Ten Low-Calorie Cooking Techniques

Ten Low-Calorie Cooking Techniques

If losing weight is your goal for the new year, dieting doesn’t necessarily mean eating bad food. You can reformulate standard cooking methods to make them low in fat and low in calories, and some foods can be used as substitutes, making them great and healthy for others. Every cook concerned with calories should use the following tricks:

Sauté onions and garlic in a low-fat way: When a recipe calls for onions and garlic to be cooked in oil, use a nonstick skillet and 2 tablespoons of water instead of the oil. Use low heat and cover the pan to get the natural juices out of the onion and garlic.

Make and use yogurt cheese: Put a 16-ounce bowl of plain low-fat yogurt (made without gelatin) in a cheesecloth-lined colander or in a filter-lined coffee pot. Place it over a bowl in the refrigerator and let the yogurt dry for 8 to 24 hours, depending on how “cheese” texture you want. Use well-drained yogurt as a cheese substitute.

Make your own vinaigrette:Use 1 part oil; 1 part of a tasty and calming vinegar, like balsamic; And one part strong black tea or citrus juice, such as orange or grapefruit.
Roasted garlic: Roasted garlic is an unscented butter that can replace mayonnaise in potato, pasta, and chicken salads. It’s also delicious spread on bread instead of butter or oil. Bake a head of garlic, trimmed to expose the cloves and covered in foil with 1 teaspoon water for 45 minutes in a 400°F oven. Unwrap and cool until easy to handle, then squeeze the garlic from the skin.

Use aged cheese:The stronger the flavor, the less you need. When a recipe calls for a light cheese, such as mozzarella or Monterey Jack, whose flavor often disappears when cooked, substitute aged cheddar, asiago, or imported Parmesan, or an old, smoked cheese, such as smoked Gouda.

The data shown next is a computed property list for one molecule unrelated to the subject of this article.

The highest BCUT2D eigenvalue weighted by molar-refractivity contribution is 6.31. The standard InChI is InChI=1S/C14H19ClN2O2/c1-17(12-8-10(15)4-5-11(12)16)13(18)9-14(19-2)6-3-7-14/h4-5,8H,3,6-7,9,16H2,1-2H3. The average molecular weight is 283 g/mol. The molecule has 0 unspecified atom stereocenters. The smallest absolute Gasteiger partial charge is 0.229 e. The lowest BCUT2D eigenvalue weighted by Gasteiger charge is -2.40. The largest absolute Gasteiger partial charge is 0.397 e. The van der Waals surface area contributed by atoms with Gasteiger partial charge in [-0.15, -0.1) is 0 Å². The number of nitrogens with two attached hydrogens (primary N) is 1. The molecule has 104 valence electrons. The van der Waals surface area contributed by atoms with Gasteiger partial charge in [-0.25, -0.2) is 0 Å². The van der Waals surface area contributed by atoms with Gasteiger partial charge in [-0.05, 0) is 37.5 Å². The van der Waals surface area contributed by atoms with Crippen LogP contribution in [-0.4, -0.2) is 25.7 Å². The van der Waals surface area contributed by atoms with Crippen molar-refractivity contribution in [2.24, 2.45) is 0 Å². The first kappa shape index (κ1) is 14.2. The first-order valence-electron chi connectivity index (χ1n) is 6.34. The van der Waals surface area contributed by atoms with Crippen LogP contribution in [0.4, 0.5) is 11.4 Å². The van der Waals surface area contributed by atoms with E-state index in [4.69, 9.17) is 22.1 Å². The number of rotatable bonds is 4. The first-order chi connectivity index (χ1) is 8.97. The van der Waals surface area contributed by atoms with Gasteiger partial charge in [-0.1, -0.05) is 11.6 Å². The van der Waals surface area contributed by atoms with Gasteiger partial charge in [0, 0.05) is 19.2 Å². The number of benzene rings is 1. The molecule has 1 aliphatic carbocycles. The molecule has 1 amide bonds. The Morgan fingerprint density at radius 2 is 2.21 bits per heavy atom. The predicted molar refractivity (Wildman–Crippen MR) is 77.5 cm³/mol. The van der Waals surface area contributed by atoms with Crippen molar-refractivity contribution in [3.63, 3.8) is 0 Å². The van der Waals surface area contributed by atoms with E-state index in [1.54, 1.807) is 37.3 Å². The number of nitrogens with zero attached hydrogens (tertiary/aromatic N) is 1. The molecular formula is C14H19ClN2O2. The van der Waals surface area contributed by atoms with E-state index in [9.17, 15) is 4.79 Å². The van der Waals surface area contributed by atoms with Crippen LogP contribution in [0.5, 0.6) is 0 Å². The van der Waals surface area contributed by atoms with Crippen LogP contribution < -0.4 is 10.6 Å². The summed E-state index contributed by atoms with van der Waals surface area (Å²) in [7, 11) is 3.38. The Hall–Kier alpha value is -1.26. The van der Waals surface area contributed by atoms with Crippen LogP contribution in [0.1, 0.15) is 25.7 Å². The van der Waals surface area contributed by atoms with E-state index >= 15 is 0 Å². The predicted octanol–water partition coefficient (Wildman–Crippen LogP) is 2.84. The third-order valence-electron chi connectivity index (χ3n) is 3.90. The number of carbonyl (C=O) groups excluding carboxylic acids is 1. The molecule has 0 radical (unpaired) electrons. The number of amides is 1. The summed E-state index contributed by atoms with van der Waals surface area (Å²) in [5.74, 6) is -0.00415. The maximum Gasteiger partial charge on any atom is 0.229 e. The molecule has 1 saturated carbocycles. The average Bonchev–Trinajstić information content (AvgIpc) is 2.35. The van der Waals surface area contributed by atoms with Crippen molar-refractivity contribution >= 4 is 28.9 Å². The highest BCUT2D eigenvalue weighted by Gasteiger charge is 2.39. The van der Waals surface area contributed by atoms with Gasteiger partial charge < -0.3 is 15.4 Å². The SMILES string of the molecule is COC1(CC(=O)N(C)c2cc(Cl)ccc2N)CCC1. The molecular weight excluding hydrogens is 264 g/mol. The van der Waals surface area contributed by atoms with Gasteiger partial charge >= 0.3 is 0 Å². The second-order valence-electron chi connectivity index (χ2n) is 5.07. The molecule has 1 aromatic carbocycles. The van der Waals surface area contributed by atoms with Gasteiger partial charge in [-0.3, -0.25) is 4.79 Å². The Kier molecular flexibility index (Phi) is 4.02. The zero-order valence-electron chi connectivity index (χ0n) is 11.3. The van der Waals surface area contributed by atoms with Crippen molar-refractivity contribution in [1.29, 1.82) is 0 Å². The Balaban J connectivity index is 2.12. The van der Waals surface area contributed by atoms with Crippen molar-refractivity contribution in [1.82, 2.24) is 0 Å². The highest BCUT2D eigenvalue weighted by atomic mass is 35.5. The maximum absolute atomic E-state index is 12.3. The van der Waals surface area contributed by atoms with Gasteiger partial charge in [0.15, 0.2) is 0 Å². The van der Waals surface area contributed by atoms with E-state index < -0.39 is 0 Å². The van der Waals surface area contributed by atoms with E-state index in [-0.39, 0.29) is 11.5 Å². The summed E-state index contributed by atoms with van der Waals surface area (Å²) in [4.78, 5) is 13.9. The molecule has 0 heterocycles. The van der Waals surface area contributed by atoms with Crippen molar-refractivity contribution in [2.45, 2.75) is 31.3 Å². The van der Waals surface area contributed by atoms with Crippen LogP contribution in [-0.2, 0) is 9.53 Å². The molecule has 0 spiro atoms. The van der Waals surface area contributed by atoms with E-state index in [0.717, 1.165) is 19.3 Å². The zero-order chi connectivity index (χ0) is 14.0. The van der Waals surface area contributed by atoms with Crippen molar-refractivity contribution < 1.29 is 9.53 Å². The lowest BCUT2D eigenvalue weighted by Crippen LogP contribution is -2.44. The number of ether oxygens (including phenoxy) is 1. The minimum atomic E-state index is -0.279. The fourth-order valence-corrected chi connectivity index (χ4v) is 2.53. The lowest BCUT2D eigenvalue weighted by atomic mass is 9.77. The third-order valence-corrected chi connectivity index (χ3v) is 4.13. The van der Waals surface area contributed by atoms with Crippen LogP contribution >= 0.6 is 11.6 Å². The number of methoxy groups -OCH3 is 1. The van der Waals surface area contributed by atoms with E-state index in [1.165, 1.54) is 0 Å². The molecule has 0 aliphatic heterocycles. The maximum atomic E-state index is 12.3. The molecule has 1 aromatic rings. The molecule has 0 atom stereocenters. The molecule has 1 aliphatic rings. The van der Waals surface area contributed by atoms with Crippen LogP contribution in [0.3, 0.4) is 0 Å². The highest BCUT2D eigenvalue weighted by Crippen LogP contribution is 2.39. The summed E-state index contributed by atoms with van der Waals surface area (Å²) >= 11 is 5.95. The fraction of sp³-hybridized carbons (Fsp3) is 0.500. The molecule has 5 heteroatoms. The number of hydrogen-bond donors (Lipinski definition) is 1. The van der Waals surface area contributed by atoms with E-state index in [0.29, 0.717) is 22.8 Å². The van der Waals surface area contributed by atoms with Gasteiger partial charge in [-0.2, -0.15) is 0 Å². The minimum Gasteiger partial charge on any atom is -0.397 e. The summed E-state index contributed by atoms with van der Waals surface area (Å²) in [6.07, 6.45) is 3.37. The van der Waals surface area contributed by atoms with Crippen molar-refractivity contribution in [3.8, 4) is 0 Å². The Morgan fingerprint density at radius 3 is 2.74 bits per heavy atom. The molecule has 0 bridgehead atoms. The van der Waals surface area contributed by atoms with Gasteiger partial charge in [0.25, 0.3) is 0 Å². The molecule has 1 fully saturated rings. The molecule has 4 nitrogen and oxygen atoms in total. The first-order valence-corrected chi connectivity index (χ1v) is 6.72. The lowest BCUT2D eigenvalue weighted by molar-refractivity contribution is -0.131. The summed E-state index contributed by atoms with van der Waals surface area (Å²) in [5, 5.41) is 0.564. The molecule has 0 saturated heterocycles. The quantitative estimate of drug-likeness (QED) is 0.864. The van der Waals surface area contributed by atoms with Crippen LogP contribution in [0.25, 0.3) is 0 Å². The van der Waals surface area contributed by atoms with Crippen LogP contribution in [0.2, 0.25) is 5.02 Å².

Roasted vegetables:Roasting vegetables in a hot oven will caramelize the natural sugars they contain. Set the oven to 450 degrees Fahrenheit. Cut larger vegetables in half or chop into 1/2-inch-thick slices and arrange in a single layer. Spray it lightly with a pump bottle filled with olive oil to keep it from drying out. Cook according to the following suggested directions:
Beet halves: Roast 1 hour to 1-1/2.
Winter squash slices: Roast for 8 to 12 minutes.
Carrots: Roast for 15 to 20 minutes.
Green beans and red pepper slices: Roast for 12 minutes.
Onion halves: Roast for 30 minutes.
Sweet Potato Slices: Roast for 15 minutes.
Sliced ​​zucchini or summer squash: Roast for 5 to 8 minutes.
Eggplant slices: Roast for 10 to 15 minutes.

Use sun-dried tomatoes instead of bacon: To replicate the delicious richness and smokyness that fatty pork adds to soups, stews, and pizzas, use sliced ​​sun-dried tomatoes, softened in a little hot water.

Replace fruit with fat in baked goods: You can’t remove all the oil or butter from baked goods and still have something worth eating. But you can reduce the fat to about a quarter of the original amount and replace the rest with peach pie filling (lekfar), apple butter, or apple juice.

Brown Butter for Less Use: Heat a little butter in a frying pan until it becomes fragrant and begins to turn brown. Few drops of corn on the cob, eggs, or vegetables taste as if you used much more.

Roasting nuts for more flavor: Preheat oven to 350°F and toast nuts—on a cookie sheet in a single layer—for five minutes or until fragrant. Move them to prevent burning.

Leave a Comment